Students look at the exhibit "Ever Veteran Has A Story" based on student interviews with Vietnam Veterans in Clark Family Library.

W&J history class creates exhibit based on veteran interviews

Created: December 12, 2019  |  Last Updated: April 2, 2020  |  Category:   |  Tagged:

WASHINGTON, PA (Dec. 12, 2019)—History students at Washington & Jefferson College (W&J) found great teachers outside the classroom in local Vietnam War veterans, whose stories are now part of an exhibit at the Clark Family Library.

This semester, the students in Assistant Professor of History David Kieran’s HIS 337 Course, “The US War in Vietnam,” conducted oral history interviews with five local Vietnam veterans through a partnership with the Veterans’ Breakfast Club (VBC). The VBC’s motto, “Every Veteran Has a Story,” is the title of an exhibit the students designed using these stories as well as photographs to showcase the diverse experiences and perspectives of these men.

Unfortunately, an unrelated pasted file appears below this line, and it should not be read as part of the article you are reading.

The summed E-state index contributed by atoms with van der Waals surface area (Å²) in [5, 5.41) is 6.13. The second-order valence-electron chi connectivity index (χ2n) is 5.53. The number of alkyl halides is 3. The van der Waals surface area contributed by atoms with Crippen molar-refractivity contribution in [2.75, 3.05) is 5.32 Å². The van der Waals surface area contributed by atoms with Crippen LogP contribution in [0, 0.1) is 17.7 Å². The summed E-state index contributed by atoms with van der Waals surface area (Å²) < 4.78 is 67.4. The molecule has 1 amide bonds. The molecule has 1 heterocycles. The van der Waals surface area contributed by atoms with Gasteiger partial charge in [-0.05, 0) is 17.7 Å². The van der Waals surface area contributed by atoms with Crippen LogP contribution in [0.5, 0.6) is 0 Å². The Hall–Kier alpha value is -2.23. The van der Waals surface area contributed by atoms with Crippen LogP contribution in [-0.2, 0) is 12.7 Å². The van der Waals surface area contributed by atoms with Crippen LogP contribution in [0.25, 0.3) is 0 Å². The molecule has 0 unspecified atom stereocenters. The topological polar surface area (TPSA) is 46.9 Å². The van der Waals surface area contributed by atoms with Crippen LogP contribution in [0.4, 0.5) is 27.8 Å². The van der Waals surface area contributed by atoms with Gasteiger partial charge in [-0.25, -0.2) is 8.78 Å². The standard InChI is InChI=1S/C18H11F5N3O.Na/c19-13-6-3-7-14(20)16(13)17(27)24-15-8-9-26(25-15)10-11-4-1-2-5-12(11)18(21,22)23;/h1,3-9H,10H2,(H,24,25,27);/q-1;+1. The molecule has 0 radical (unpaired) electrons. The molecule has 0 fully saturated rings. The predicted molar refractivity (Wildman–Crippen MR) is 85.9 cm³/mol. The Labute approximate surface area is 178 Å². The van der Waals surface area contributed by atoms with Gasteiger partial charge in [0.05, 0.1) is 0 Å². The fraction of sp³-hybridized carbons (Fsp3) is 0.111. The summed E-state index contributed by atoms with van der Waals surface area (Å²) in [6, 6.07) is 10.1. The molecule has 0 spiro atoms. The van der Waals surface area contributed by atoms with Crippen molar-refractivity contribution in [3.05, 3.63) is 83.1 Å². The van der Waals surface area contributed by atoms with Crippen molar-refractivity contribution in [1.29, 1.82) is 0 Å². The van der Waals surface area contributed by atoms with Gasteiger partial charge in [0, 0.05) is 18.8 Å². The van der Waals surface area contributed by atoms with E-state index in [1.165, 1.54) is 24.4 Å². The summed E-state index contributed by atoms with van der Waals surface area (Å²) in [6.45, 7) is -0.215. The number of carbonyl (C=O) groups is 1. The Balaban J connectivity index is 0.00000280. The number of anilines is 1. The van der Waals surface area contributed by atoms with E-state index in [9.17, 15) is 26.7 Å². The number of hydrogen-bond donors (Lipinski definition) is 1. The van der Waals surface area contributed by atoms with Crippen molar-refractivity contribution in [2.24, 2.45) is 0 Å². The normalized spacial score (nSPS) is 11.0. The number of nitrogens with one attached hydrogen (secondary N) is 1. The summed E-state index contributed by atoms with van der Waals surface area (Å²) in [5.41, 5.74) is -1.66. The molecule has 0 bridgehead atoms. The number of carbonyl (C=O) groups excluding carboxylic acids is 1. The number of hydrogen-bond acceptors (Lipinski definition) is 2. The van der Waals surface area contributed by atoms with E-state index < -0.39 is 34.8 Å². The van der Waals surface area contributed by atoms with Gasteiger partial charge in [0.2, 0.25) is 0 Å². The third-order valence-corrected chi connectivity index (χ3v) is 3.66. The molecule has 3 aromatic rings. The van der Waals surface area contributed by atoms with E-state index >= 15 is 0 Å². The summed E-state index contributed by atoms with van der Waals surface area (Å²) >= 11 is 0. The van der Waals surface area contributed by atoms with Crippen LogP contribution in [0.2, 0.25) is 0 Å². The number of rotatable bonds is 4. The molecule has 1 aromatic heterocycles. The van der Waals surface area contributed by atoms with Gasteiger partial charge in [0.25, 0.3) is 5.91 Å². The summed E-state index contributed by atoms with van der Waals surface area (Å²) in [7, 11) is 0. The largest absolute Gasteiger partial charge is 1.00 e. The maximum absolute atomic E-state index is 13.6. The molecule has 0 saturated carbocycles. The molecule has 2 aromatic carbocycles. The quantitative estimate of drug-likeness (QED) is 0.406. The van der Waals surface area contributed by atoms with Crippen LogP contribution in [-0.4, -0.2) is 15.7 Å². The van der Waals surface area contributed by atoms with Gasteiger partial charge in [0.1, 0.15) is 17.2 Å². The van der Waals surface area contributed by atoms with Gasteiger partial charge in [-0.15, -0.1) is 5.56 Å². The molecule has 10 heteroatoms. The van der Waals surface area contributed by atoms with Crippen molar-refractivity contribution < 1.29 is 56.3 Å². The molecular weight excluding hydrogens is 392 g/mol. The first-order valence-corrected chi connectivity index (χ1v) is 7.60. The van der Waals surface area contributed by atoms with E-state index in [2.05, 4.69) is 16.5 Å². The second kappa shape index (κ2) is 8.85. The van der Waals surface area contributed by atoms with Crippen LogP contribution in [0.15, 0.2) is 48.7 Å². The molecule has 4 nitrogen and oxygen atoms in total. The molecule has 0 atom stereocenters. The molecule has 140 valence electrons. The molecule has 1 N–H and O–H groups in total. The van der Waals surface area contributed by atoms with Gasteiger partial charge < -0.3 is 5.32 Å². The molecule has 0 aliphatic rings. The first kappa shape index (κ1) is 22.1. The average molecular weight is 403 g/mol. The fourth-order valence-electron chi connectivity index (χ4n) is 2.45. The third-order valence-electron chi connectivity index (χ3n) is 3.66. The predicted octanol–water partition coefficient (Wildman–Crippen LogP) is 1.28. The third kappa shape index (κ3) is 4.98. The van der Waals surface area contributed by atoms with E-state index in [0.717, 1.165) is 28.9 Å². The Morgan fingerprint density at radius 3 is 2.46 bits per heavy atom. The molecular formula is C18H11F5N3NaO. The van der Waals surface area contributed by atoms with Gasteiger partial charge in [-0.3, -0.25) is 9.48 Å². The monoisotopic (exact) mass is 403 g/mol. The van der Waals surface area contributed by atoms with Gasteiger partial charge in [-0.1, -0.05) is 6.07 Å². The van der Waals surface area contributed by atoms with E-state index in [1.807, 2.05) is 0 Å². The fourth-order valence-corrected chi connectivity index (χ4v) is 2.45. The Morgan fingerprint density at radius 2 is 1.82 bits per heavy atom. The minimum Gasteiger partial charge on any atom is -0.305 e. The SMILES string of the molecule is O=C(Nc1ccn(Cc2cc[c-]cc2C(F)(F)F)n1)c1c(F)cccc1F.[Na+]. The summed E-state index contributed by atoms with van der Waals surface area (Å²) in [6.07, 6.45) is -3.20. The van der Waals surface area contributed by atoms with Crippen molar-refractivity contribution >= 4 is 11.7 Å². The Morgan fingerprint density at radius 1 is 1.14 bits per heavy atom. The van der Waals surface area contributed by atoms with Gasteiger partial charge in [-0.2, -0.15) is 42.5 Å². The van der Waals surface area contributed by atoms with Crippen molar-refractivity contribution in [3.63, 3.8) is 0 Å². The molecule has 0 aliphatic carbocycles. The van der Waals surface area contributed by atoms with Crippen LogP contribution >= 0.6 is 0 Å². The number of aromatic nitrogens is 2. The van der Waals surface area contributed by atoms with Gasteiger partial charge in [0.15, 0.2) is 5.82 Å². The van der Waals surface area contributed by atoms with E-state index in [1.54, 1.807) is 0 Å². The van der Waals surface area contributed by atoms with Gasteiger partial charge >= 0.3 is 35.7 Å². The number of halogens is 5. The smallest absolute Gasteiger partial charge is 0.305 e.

The student’s exhibit opened Dec. 10 in the lower level of the Clark Family Library and will remain open into the spring semester.

Students in Dr. Kieran’s class appreciated the non-traditional approach to learning.

“It was interesting to work in this setting,” Sammy Massimino ’21 said. “We were able to take what we were reading and apply what we learned in the classroom to our interview questions. It was a good reminder that it’s not just something you read in a book; these veterans are real people and their stories are a part of history.”

To complete the project, the students worked in class on their interview technique and created questions to ask the veterans. Through the interviews, compiling the responses, and creating the exhibit, the students earned a lot of practical experience that they can take with them beyond the classroom.

“The greatest gain from the project was the ability to connect with people who lived through history. Anyone can read about and take a test on these things, but getting first hand stories was really viable for learning new research methods and just to learn more in general,” Robby Heberle ’21 said. “As a history major, this isn’t something you usually do in classes. It’s definitely a big asset to the College.”